Three Ways to Rekindle Customer Intimacy
It’s a paradox that we all lament: We’ve got more connections to each other than ever – more than we could have imagined just a few short years ago – yet we are more disconnected than ever.
With software vying for what’s rapidly becoming the single greatest finite resource on our planet our attention – our deep personal connections are fading away in favor of shallower, multidimensional, multiplatform links with larger numbers people.
These digital disruptors of connection show no sign of slowing down, or even letting us connect in peace when we’re not online.
Evenings with friends are plagued by constant interruptions for social apps and five-filtered, thrice-tagged, live photo-journals of the now momentous occasion that is dinner.
This is my food.
This is my mojito diablo (aren’t I adventurous?)
Oh, you’re too kind – I don’t actually look that young – it’s the lighting in here (yeah, Adobe LightRoom!).
Say, you should join us next time we’re out!
We’re all around the table with our phones out, ignoring each other while we keep up with our shallow digital connections.
It’s an epic night!
It’s Not Just Personal, It’s Business
While the declining depth of personal relationships is something we discuss openly, we don’t often talk about how those same forces interfere with business relationships – especially with customers.
Further, in the tech space, we’ve become so good at delivering seamless, set-it-and-forget-it experiences with cloud and managed solutions, that we’ve robbed ourselves of opportunities to fix problems for our customers.
Hence, another paradox we must contend with is this: even though we are better at what we do than we have ever been, we are more vulnerable to poaching from competitors.
Over the next couple of weeks, we’re digging into how to rekindle (or even develop) that loving feeling with your customers, starting with three simple steps you can take right now to strengthen your customer relationships:
1. Embrace Social Networking
Hypocrisy warning: After making fun of social media’s hollowing out of our relationships, we’re advising you to engage in it with your customers.
They are singing in that same chorus of too many voices and will greatly appreciate your liking, retweeting and (appropriately) commenting on their posts.
You get four birds with that stone:
- you remind your customer about you and what you’ve done for them;
- you learn details about your customer that help you have meaningful interaction when you do connect on the phone or in person;
- your customer sees that you’re still paying attention to them; and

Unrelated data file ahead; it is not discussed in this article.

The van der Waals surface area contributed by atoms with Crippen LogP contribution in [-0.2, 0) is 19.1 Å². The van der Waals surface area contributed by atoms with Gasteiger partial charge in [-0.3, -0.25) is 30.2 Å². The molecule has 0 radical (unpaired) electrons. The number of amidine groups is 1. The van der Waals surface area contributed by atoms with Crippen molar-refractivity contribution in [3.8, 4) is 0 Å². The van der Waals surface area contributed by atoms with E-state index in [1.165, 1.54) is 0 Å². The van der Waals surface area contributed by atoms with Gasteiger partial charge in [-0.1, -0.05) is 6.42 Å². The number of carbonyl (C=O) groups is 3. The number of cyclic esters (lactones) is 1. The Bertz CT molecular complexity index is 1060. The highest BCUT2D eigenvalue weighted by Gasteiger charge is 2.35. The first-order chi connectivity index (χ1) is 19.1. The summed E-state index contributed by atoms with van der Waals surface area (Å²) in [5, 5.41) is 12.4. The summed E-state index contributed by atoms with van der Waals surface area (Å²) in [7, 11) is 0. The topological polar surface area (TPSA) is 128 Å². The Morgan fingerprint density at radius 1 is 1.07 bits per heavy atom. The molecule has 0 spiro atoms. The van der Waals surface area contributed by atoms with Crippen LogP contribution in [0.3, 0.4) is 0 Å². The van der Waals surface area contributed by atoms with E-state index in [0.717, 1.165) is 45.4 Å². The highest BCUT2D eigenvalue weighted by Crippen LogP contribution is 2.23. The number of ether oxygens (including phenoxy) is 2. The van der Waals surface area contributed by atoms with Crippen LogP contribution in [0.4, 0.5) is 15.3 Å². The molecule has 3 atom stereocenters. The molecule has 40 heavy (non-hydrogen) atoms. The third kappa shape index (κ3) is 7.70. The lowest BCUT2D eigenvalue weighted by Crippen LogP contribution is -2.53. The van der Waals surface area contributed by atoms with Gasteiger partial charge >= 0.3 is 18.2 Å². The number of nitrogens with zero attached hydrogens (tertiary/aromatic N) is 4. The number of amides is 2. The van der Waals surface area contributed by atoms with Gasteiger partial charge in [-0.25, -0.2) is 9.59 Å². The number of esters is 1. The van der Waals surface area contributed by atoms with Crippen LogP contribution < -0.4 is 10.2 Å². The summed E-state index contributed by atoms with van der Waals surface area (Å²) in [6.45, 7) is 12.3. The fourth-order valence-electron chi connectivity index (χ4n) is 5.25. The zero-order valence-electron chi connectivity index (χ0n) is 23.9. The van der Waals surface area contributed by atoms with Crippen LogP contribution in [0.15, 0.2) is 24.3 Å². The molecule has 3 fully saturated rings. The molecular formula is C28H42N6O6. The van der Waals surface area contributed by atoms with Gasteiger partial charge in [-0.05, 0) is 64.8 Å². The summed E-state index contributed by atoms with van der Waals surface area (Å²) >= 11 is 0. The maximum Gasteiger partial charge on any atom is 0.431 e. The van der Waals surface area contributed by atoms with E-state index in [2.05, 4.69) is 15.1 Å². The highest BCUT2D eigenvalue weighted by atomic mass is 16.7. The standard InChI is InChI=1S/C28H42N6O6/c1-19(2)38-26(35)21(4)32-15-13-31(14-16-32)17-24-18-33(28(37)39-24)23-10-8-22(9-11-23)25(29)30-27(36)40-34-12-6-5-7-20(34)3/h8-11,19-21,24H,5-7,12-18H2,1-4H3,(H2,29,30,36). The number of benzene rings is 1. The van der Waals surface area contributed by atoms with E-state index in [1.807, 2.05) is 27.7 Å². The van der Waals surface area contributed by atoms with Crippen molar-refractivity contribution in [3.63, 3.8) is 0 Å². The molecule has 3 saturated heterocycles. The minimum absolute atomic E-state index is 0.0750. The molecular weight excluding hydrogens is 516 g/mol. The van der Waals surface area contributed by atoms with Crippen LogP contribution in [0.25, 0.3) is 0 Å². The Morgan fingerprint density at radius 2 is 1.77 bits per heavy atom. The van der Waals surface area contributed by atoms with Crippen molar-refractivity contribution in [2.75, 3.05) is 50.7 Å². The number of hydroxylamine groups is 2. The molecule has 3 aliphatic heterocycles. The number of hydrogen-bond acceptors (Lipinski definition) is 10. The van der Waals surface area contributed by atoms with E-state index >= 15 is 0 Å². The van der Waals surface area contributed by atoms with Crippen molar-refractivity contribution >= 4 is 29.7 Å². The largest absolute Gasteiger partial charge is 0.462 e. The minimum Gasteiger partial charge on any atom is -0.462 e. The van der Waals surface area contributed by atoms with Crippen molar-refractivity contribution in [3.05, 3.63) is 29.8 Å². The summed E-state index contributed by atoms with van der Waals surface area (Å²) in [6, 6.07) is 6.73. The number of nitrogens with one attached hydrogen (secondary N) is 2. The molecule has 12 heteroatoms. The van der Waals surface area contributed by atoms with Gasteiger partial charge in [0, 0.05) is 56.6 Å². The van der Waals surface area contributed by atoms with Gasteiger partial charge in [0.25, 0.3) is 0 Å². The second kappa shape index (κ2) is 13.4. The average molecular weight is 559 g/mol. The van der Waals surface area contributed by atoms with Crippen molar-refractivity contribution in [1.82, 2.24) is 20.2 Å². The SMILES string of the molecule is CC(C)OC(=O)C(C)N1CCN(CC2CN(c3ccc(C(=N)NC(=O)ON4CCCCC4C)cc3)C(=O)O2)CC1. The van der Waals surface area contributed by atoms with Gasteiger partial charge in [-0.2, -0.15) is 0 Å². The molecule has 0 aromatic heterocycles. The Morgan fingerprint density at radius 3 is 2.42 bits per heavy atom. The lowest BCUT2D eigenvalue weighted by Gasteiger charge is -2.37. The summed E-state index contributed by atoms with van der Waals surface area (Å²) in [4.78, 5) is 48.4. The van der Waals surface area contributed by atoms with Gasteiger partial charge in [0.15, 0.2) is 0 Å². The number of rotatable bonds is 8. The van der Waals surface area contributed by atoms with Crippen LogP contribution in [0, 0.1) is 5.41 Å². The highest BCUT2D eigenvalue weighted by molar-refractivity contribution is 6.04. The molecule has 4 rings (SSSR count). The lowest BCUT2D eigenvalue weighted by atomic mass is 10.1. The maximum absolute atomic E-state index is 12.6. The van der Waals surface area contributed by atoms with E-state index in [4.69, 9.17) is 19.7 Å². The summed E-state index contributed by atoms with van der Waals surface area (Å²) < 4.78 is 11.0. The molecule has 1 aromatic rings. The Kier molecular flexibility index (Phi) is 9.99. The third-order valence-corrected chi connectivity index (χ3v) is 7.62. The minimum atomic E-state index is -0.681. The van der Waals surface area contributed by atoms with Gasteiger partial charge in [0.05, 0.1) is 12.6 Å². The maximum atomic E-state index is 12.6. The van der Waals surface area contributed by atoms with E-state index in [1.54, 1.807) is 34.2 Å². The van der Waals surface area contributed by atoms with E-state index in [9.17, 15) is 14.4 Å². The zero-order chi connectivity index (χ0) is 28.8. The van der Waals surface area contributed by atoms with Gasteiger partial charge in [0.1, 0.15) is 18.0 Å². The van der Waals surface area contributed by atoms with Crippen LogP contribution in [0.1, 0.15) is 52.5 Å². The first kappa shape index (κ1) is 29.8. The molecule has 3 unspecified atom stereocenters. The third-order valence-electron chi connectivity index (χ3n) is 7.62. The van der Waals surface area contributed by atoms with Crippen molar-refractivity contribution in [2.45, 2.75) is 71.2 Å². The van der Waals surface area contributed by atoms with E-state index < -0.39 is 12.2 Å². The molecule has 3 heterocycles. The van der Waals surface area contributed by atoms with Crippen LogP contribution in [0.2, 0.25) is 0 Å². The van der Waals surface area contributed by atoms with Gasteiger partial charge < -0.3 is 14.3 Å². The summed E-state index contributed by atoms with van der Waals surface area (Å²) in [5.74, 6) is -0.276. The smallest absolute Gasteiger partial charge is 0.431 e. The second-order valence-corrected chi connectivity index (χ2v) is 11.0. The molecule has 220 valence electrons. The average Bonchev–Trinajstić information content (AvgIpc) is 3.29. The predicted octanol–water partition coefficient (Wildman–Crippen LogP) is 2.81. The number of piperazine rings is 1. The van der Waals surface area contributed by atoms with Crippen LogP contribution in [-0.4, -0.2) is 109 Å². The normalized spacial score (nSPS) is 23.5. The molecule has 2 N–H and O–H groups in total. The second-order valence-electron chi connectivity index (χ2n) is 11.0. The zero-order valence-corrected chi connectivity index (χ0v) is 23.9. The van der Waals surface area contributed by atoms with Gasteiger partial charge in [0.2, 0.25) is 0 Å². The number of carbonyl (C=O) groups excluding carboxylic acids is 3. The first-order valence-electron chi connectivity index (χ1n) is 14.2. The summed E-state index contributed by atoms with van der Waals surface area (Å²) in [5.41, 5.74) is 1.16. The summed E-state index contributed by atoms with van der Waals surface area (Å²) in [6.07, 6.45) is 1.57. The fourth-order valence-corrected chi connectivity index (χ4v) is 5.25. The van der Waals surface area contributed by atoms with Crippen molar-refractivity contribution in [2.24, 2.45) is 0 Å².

- all the science behind the dopamine highs people get from social media likes and shares applies to your customers as well, so you can endear yourself to them in the process.
POWER TIP: Use your social media efforts to refer your customers to each other when appropriate.
Not only do these referrals show that you are invested in your clients’ success (not just your own), they can invoke the Law of Reciprocity.
In other words, make your own good karma — when you do something nice for someone, they’re likely to do something nice for you in return.
In this case, your customers may refer clients to you (never a bad thing), but they’re also less likely to leave you.
2. Never Lead with Your Weak Foot
It’s not easy to build meaningful customer relationships if part of your team is offensive or indifferent to your customers.
All companies have them – task-oriented staffers that come across cold in emails, tech-savvy types who talk down to everyone who doesn’t know as much about technology as they do, and employees that are focused on their challenges, but devoid of empathy for those of others.
In the right situations, these people can work out or even become true company assets, but they should never interface with customers.
Keep them off the front lines and you’ll keep more customers.
POWER TIP: Even small customer-retention incentives such as staff bonus pools can significantly improve the attention your customers receive from support personnel.
In short, don’t let the owner be the only person in the company who reaps the rewards of happy customers.
3. Get Personal
Here’s where we redeem ourselves for encouraging you to embrace the shallows: If maintaining meaningful connections is difficult for everyone, it’s also difficult for your customers.
And that, my friend, is an opportunity.
There’s no question that it’s harder to get your customers to lunch, a ballgame or happy hour than ever before.
But it’s worth the effort – especially with key customers – to make time in your own busy schedule to connect with them.
You’re in the business of being a trusted adviser.
At its core, trust is earned – and it’s very personal.
POWER TIP: If you are serving verticals, find out which industry events your customers attend and meet them on their own turf.
This gives you new opportunities to connect, plus you’ll learn the problems your customers are facing and how you might be able to help.
That kind of connection can go a long way toward building good will.